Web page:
As part of a larger project initiated by the Nordic Council of Ministers set to establish the future of work in the Nordic countries, we conducted a literature review investigating the effects of digitalization and new technologies on the psychosocial work environment and employee health and well-being.
The original screening for relevant articles resulted in 6238 publications retrieved, 43 of which were included in the ﬁnal summary. Ten additional publications were identiﬁed by searching reference lists, making a total 53 studies to be included in the current review.
The introduction of new technologies at work has long been recognized as a source of worry, uncertainty, and new work environment risks. Existing skills may become redundant, and having to acquire new skills or having to adapt existing ones can present immense challenges for workers.
Outcome factors were divided into two general categories; 1) health and well-being outcomes, which included among others pain, burnout, general health, and sleep problems, and 2) work factor outcomes, which included among others job satisfaction, work – private life balance, and perceived job control.
The included studies identified an emphasis on some topics and aspects of the current research out there, namely, 1) Introduction to new technologies, 2) “ICT demands”, 3) Technostress, 4) ”Workplace telepressure”, availability demands, and work-private life interference, 5) Attitudes towards technology, and 6) Interpersonal stressors. The individual topics and findings from studies exploring these topics will be discussed in detail.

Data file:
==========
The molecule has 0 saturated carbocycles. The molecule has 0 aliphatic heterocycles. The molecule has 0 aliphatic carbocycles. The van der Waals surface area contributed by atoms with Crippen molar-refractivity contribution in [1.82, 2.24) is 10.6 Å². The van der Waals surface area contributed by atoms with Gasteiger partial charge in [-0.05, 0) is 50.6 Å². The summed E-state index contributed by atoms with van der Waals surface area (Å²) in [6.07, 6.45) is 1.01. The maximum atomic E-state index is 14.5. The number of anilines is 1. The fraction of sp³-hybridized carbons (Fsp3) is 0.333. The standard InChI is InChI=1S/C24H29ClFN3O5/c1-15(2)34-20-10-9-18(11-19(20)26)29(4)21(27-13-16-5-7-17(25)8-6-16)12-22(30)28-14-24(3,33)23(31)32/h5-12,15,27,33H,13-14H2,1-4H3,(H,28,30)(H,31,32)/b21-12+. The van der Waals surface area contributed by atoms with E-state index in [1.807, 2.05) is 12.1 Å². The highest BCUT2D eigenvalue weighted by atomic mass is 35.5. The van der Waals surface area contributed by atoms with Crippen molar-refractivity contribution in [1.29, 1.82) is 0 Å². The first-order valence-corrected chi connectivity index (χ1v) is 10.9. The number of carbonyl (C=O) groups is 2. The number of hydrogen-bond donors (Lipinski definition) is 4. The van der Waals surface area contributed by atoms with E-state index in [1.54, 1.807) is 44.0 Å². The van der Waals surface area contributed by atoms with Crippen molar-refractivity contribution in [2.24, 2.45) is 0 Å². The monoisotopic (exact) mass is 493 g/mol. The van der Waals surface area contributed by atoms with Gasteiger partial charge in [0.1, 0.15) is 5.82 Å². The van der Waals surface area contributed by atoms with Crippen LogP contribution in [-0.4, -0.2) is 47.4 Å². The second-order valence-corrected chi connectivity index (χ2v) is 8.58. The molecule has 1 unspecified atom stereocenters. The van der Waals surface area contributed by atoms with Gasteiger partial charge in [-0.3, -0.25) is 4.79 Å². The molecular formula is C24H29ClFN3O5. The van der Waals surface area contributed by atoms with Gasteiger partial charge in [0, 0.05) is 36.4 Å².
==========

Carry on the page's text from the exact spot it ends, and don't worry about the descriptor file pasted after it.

As a brief conclusion, however, we can see that in many instances, it seems that new work technologies are accompanied by problems balancing work with private life, lack of restitution due to extended availability requirements or -norms, quantitative as well as qualitative work overload, and a range of other potential challenges to employee well-being.
However, there were also a number of studies that reported no signiﬁcant adverse health eﬀects, or that contributed to a more nuanced view by specifying conditions under which potentially adverse health eﬀects of new technologies could be avoided. And while the theoretical interests of most studies seemed to pertain mainly to potential adverse eﬀects, some studies identiﬁed ways in which new technologies could beneﬁt employees, for instance by providing freedom (or control) and ﬂexibility, or by altering job tasks in ways that increased job motivation, satisfaction, and performance.